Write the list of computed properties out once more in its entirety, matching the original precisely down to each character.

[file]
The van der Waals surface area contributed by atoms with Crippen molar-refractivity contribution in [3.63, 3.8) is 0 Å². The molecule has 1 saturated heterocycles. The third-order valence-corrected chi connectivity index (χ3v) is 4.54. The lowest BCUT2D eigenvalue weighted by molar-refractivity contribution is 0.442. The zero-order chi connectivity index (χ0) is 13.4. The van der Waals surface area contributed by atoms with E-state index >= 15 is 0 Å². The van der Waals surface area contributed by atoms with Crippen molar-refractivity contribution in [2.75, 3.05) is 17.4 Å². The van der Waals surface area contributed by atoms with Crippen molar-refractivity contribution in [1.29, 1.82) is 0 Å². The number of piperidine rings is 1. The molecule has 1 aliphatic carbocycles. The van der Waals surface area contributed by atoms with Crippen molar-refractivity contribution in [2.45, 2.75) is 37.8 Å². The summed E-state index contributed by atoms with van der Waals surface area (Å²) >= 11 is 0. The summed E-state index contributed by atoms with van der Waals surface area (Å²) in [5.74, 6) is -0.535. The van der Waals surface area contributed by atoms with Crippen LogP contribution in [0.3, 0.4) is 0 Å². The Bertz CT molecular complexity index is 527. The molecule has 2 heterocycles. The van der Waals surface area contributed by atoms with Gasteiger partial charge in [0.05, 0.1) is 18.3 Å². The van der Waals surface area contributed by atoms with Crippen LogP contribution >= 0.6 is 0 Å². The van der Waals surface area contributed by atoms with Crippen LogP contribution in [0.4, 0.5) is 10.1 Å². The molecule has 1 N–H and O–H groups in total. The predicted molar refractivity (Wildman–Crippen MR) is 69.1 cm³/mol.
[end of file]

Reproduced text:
The van der Waals surface area contributed by atoms with Crippen molar-refractivity contribution in [3.63, 3.8) is 0 Å². The molecule has 1 saturated heterocycles. The third-order valence-corrected chi connectivity index (χ3v) is 4.54. The lowest BCUT2D eigenvalue weighted by molar-refractivity contribution is 0.442. The zero-order chi connectivity index (χ0) is 13.4. The van der Waals surface area contributed by atoms with E-state index >= 15 is 0 Å². The van der Waals surface area contributed by atoms with Crippen molar-refractivity contribution in [2.75, 3.05) is 17.4 Å². The van der Waals surface area contributed by atoms with Crippen molar-refractivity contribution in [1.29, 1.82) is 0 Å². The number of piperidine rings is 1. The molecule has 1 aliphatic carbocycles. The van der Waals surface area contributed by atoms with Crippen molar-refractivity contribution in [2.45, 2.75) is 37.8 Å². The summed E-state index contributed by atoms with van der Waals surface area (Å²) >= 11 is 0. The summed E-state index contributed by atoms with van der Waals surface area (Å²) in [5.74, 6) is -0.535. The van der Waals surface area contributed by atoms with Crippen LogP contribution in [0.3, 0.4) is 0 Å². The Bertz CT molecular complexity index is 527. The molecule has 2 heterocycles. The van der Waals surface area contributed by atoms with Gasteiger partial charge in [0.05, 0.1) is 18.3 Å². The van der Waals surface area contributed by atoms with Crippen LogP contribution >= 0.6 is 0 Å². The van der Waals surface area contributed by atoms with Crippen LogP contribution in [0.4, 0.5) is 10.1 Å². The molecule has 1 N–H and O–H groups in total. The predicted molar refractivity (Wildman–Crippen MR) is 69.1 cm³/mol.